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Software Patents’ New Champion Enfish Comes at a Cost

Software patents consistently sacrificed in the war to determine what is patent-eligible subject matter after Alice, may have received a champion in the form Enfish.  On May 12, 2016, the Federal Circuit decided Enfish LLC  v. Microsoft Corporation, Fiserv, Inc. upholding a software patent and boldly stating: “Software can make non‑abstract improvements to computer technology.”  Id. at 11. Improvement can be defined by reference to “logical structures and processes” rather than “ ‘physical’ components[, and this] does not doom the claims.”  Id. at p. 17-18.  The business community rejoiced at the win for software.  The patent community rejoiced at finally having a case that decided a claim was non-abstract under the first prong of section 101, rather than having to go to the second prong where the claim is abstract but recites “significantly more.” 

However, the win may come at a cost the business and patent community cannot bear.  On May 19, 2016, the Patent Office issued a memorandum in response.  The Patent Office selected its own champion in the form of TLI.  The Federal Circuit in TLI Communications LLC v. AV Automotive, LLC upheld the invalidation of software claims on May 17, 2016.  This case adopted the court’s approach in Enfish in which the first step to deciding whether a claim is directed to patent ineligible subject matter is to ask “whether the focus of the claims is on the specific asserted improvement in computer capabilities.”  Enfish at 11.  In Enfish, the Court answered that question by looking at the disclosure or the specification.  In TLI the Court also looked to the specification and found that the problem faced in TLI was how to archive large numbers of digital images, and the solution in the invention was described as “archiving of digital images simply, fast and in such a way that the information therefore may be easily tracked.” TLI,  p. 4 (citing to the patent).  In the Patent Office’s memo they weaponized this approach to allow examiners to use the specification to invalidate a claim if “the character [of the specification] as a whole is directed to a patent ineligible concept.”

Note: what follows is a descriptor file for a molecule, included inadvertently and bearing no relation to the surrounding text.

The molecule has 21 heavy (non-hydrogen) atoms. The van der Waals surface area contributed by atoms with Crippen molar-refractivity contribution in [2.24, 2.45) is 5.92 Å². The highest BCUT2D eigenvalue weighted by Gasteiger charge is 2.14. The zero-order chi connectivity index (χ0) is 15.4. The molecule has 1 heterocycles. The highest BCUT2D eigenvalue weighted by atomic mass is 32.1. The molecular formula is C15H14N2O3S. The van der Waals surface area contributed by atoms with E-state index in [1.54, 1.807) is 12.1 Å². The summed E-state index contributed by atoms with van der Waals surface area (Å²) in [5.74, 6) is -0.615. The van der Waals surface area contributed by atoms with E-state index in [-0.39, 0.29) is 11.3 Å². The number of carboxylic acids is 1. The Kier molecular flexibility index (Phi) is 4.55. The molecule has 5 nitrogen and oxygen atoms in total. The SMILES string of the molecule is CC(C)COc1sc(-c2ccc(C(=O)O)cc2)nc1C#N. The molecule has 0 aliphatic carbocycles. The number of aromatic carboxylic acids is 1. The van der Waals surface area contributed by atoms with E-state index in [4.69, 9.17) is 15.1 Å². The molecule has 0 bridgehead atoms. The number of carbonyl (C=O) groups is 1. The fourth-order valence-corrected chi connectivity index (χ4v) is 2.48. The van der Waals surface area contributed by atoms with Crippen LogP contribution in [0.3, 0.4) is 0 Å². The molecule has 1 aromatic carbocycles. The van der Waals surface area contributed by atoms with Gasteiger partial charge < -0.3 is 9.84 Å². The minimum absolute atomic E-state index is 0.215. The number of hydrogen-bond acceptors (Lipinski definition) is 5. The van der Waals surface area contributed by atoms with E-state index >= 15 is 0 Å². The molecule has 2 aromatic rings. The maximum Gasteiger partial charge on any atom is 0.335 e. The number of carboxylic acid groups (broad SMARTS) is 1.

A company that heralds the strengths of its invention in the patent disclosure with the language they use to sell their products to customers (“better, faster, stronger” in the words of Kanye West) may obscure the improvements to technology.  Alternatively, the disclosure may be silent as to the improvement to technology.  No patent attorney can save these flawed disclosures through claim drafting. 

There is hope for the software community going forward for drafting applications directed to patent-eligible subject matter.  In particular, the Patent Office in its memo reaffirmed its examples of patent-eligible subject matter.  Example 1 of the 2014 examples is likely to still be helpful for drafting and defending claims to patent-eligible subject matter. Enfish and its progeny, however, may require honing the skills of the draftsman to craft a description of the current state of the technology and the improvement over that technology.

 

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